A state-run subsidiary of Johnson & Johnson called Tasmanian Alkaloids bankrolled research by the Australian Government scientific agency CSIRO to see if poppy yields could be improved via genetic modification. And it turned out they could.

In ordinary poppies, Papaver somniferum, the plant generates a precursor known as thebaine, which eventually matures into morphine and codeine. But researchers identified a number of genes that blocked the biosynthesis of these opioids, allowing the plant to preserve large amounts of thebaine.

For pharmaceutical companies, this was a bit like developing a grape that synthesized its own wine. Usually, chemists synthesize thebaine out of morphine in order to create such drugs as oxycodone and hydrocodone. But growing a plant that produces only thebaine removes a costly step in the manufacturing process. And suddenly the Australian Government owned the genetic code for a plant that could produce vast quantities of thebaine on the cheap. They called it the “top1” poppy, and later the Norman because it produced “no morphine.”

The next quietly disastrous step came in 2000, when, after years of lobbying by Tasmanian Alkaloids, GlaxoSmithKline, and the Australian Government, the US government announced it would change their importation rules on “narcotic raw materials.” For years the US had dictated that 80 percent of imports should come from Turkey and India, leaving Australia and a few other producers to scramble over the remaining 20 percent. But in 2000 US officials announced that since Tasmanian farmers weren’t producing morphine or codeine, but thebaine, their exports were exempt from the rules.

From there, America’s floodgates opened to cheap and plentiful Tasmanian thebaine, and the state’s poppy industry boomed.

Max McKenna lives in the town of Ulverstone, where his family has been farming since 1903. He’s a master of understatement who describes the boom period as “nice,” but says the giveaway cars simply hedged a farmer’s bets against losing on some other crop.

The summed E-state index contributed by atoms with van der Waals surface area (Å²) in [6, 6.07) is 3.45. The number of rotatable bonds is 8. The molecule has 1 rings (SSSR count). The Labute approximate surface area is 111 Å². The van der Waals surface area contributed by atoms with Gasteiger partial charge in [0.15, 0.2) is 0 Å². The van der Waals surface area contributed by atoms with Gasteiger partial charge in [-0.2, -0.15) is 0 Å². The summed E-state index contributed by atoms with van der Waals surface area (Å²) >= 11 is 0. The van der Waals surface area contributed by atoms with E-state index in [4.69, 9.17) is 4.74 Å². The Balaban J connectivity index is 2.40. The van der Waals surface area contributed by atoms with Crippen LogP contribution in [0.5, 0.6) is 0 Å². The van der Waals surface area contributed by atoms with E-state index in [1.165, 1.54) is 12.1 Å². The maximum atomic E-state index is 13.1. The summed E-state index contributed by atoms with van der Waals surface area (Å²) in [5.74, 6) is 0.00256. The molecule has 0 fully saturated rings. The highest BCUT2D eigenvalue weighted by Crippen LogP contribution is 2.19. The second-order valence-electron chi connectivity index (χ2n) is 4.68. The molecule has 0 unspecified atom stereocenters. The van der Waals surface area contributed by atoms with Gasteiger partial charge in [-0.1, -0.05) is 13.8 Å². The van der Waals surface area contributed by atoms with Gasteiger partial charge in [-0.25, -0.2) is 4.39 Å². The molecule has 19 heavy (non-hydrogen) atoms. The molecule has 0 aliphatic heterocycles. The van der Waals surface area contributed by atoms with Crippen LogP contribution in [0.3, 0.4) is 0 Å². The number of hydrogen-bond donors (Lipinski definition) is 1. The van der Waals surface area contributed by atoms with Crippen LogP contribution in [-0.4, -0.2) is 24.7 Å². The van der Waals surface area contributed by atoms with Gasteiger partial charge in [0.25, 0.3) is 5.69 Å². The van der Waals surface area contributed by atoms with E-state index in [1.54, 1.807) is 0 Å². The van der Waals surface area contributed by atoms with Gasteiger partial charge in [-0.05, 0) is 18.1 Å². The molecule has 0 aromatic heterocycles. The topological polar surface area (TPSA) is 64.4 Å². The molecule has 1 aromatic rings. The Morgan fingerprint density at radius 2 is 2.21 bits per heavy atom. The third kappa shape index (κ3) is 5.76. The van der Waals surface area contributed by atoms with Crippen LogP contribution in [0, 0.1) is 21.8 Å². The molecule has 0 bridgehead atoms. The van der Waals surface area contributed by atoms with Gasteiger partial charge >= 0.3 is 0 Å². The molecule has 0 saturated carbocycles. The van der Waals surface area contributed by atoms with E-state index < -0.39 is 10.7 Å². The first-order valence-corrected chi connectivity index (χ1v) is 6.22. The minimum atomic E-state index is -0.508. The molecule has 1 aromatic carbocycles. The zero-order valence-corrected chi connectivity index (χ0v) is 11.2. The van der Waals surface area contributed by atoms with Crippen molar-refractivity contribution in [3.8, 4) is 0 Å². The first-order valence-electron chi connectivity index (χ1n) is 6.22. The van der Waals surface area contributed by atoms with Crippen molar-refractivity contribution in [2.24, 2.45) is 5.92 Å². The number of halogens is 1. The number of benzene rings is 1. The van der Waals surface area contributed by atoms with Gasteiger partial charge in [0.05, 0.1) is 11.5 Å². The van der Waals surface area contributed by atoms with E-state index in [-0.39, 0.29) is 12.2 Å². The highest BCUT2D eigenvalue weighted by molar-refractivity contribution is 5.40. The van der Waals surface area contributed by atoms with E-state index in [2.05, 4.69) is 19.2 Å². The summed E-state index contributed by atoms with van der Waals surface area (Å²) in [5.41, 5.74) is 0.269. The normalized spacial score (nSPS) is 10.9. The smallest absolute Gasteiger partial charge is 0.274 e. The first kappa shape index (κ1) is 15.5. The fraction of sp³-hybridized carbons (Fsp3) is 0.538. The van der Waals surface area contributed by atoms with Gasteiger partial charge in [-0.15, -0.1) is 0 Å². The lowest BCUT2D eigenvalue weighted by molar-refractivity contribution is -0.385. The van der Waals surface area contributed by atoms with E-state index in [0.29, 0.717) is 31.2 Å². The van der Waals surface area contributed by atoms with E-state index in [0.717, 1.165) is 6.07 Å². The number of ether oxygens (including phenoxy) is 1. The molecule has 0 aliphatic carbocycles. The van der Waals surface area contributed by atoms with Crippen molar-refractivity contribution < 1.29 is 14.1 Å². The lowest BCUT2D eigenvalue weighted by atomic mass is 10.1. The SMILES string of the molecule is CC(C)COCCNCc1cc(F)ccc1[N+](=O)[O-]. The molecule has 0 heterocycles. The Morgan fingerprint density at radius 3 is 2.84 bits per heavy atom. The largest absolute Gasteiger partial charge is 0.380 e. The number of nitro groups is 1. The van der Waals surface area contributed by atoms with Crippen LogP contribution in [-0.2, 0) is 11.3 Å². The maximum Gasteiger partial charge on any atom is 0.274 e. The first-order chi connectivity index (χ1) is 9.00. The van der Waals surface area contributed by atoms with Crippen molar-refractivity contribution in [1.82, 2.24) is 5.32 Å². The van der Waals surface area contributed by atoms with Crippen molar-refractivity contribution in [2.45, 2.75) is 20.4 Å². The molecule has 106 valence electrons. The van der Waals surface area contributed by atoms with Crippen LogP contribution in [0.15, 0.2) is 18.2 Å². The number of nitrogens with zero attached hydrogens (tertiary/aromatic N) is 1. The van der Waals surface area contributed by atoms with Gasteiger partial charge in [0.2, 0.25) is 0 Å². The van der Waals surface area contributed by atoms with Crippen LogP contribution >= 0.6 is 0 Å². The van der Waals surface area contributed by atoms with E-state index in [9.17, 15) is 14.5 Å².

“There’s a fine line between some of the crops,” he says over the phone. “There’s often not much difference in returns, and you put a Mercedes or whatever car on top, it was a big boost to get something like that.”

McKenna never won a car, nor knew anyone who did, but he says he knew farmers who went on overseas holidays bankrolled by pharmaceutical companies.

“One company, for a while, had overseas travelling and they would give you money. People were encouraged to travel to countries where they might see something [related to] agriculture. Although I don’t think you specifically had to do that.”

There was another unexpected development, though. As the price of opioids rose, more and more farmers began putting in poppies, turning more and more of Tasmania’s midlands a light pink as the plants bloomed in December. And with that came an increasing number of thefts as local drug addicts began stealing poppy heads.

According to the Tasmanian Justice Department’s Annual Report, a total of 4,700 poppy capsules were stolen in the 2009/2010 financial year, compared with 2,200 the year before. And with this trend came another worrying phenomenon: accidental poisonings.

While the sap from traditional morphine poppies can be ingested in low doses, the genetically modified thebaine poppies are far more toxic. This was a security benefit spruiked by the inventors of the Norman Poppy, who didn’t anticipate that people would eat them regardless.